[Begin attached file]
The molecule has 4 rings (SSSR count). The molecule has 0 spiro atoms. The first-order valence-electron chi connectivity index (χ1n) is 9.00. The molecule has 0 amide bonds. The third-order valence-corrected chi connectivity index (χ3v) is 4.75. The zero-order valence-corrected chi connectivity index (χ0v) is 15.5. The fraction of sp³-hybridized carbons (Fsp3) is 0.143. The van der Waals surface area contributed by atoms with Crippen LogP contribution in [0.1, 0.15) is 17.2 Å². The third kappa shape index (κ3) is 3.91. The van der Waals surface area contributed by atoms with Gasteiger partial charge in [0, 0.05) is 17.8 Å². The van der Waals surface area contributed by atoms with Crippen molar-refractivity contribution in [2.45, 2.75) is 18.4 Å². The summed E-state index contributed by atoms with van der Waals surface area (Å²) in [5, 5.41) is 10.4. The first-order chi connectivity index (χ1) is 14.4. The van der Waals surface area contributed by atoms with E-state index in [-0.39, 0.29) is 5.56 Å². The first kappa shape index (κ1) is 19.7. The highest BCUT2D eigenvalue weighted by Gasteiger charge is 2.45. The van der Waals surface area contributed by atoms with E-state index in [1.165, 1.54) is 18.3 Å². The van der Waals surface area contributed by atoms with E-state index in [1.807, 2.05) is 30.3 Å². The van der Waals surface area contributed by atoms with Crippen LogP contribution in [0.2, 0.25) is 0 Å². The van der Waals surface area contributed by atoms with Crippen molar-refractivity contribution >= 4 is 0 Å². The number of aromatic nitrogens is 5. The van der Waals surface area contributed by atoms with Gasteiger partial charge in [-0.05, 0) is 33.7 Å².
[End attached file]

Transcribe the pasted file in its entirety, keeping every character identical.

The molecule has 4 rings (SSSR count). The molecule has 0 spiro atoms. The first-order valence-electron chi connectivity index (χ1n) is 9.00. The molecule has 0 amide bonds. The third-order valence-corrected chi connectivity index (χ3v) is 4.75. The zero-order valence-corrected chi connectivity index (χ0v) is 15.5. The fraction of sp³-hybridized carbons (Fsp3) is 0.143. The van der Waals surface area contributed by atoms with Crippen LogP contribution in [0.1, 0.15) is 17.2 Å². The third kappa shape index (κ3) is 3.91. The van der Waals surface area contributed by atoms with Gasteiger partial charge in [0, 0.05) is 17.8 Å². The van der Waals surface area contributed by atoms with Crippen molar-refractivity contribution in [2.45, 2.75) is 18.4 Å². The summed E-state index contributed by atoms with van der Waals surface area (Å²) in [5, 5.41) is 10.4. The first-order chi connectivity index (χ1) is 14.4. The van der Waals surface area contributed by atoms with E-state index in [-0.39, 0.29) is 5.56 Å². The first kappa shape index (κ1) is 19.7. The highest BCUT2D eigenvalue weighted by Gasteiger charge is 2.45. The van der Waals surface area contributed by atoms with E-state index in [1.165, 1.54) is 18.3 Å². The van der Waals surface area contributed by atoms with E-state index in [1.807, 2.05) is 30.3 Å². The van der Waals surface area contributed by atoms with Crippen LogP contribution in [0.2, 0.25) is 0 Å². The van der Waals surface area contributed by atoms with Crippen molar-refractivity contribution >= 4 is 0 Å². The number of aromatic nitrogens is 5. The van der Waals surface area contributed by atoms with Gasteiger partial charge in [-0.05, 0) is 33.7 Å².